Do I Want to Live Forever?

January 15, 2011

Apparently, if I eat a diet of blueberries, dark chocolate, and green tea, I will never get heart disease. If I get too bored, (yes, even chocolate can pall) I can add red wine ( ! ) raspberries, grapes.. even aubergines. Yum. Actually, I do like eggplant, as it’s more commonly known here. Just tried a green Thai variety, and a little purple Indian Eggplant. Both quite tasty.

Blueberries, though, are the food of choice. They are also showing promise in helping prevent high blood pressure. Thanks to anthocyanins. These are part of the family of bioactive compounds called flavonoids, if that interests you. We picked two huge buckets last August to freeze, and they’re almost gone. Four buckets at least next summer.

Oh – cinnamon. Cinnamon is good, too.  And adds a nice zing to the berries.

Now, I’m being somewhat facetious here. These are early days yet in the clinical trial process, though it certainly looks promising. Green tea has a good history of studies in Japan, too. But there is no miracle-food, no quick-fix in this, or in any other aspect of life. No elixirs, no bracelets, no magic rituals, whether pseudo-Indian or home-grown Californian. Fasting and cleansing the system have been shown to be harmful, though I admit I respect the willpower fasting entails.

Our bodies evolved to thrive on a varied diet, mostly vegetable, and exercise. If there’s any ‘magic’ – regular, diverse exercise is probably as close as we can come.

But all these fads, all this science begs the deeper question. Do we want to live forever? Should we? We seem to have enormous problems coping with over-population and increasing numbers of elderly. Our society is confused in its priorities. If you’re going to try passing laws forcing women to give birth to babies they don’t want, you must, in simple justice, heavily invest in subsidies for the welfare of those children. Really, if you do think that way, you should be adopting at least one unwanted baby a year. Put your actions where your beliefs are.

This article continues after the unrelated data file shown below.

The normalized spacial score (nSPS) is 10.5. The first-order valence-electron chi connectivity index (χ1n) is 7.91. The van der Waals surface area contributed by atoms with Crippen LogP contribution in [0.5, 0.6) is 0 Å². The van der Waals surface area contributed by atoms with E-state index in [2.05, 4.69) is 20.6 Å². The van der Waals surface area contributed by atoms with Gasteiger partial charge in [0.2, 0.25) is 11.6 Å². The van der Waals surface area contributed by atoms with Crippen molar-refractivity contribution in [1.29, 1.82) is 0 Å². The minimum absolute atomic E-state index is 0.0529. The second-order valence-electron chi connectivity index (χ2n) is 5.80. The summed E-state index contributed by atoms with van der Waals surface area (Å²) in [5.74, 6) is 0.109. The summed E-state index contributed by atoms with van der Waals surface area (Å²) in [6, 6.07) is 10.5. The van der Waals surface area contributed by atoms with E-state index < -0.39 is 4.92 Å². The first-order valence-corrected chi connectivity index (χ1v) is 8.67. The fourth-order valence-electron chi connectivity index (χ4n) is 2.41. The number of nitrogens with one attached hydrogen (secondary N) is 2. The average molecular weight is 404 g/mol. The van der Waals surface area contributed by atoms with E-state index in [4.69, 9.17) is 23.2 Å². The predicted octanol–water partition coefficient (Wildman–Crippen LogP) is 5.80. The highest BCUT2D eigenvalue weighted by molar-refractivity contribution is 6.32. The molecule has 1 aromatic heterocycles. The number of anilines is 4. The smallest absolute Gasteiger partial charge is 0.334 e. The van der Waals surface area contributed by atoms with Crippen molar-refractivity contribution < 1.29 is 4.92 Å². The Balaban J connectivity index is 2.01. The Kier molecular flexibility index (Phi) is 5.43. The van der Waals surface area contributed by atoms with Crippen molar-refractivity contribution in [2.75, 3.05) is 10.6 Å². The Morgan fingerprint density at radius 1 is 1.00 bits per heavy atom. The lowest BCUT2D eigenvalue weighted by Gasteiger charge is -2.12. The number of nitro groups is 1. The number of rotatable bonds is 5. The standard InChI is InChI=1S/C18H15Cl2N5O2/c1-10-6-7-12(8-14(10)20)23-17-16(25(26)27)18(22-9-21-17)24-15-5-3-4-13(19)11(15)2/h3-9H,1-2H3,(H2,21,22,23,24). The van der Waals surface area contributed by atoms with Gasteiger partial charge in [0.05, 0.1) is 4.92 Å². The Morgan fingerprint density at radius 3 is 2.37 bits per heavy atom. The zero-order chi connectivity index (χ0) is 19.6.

So – we have a burgeoning population, and no money or medical assistance for the needy. Thanks to a medical-care attitude that is a scandal and a hissing in the developed world, most people can’t get the basic medical care they need for good health. Unless they are very lucky, the elderly have a life of poverty and distress to look forward to.

If we really do want to extend our lifetimes, oughtn’t we to fix this mess first, so that we have a strong, healthy, compassionate society to live in?

And if we’re going to have all this extra time, what will we do with it? Without an education that opens doors to the myriad possibilities of life, not to mention that trains the very people we are counting on to extend our lives, what is there to live for?

No one wants to die, except the terminally, painfully ill, and yet, barring sensible places like Oregon, we force these suffering people to stay alive. Why? If life is so sacred that we force unwanted babies into the world – why are they then neglected by the very people who insisted they be born? If each and every life is so sacred that we force people to live in pain, why can’t we also find a sacredness in those same individuals – a respect and love for them that allows them to do what is best for them? It’s not your life – it’s theirs. So let them live, or not, as they choose. As long as you do not hurt anyone else – never treat anyone else as if you have rights over them or their property, you should be able to define your own lifestyle.

I have a fantasy about a Utopia where everyone minds their own business in terms of how people choose to live. Homosexuals can marry or not, as they choose. There is no insidious ongoing struggle for woman to use their minds with equal opportunity. A world that delights in the diversity of experience and ideas; that values individuals so that racism, intolerance, discrimination disappear.

Happiness comes in great part from being able to do what we are comfortable with, without being scorned or harassed by ‘society’. So the more open, the more accepting the society, the greater the chances for happiness of its members.

Why do religious people insist on assuming they have the right to dictate to others? If it doesn’t affect you personally, then leave it alone. Have production line babies – if you can support them without any public assistance. Live in pain and suffering in your old age. But if someone doesn’t want a child, or if they choose to end their painful existence – It’s Not Your Business. Stay Out Of It.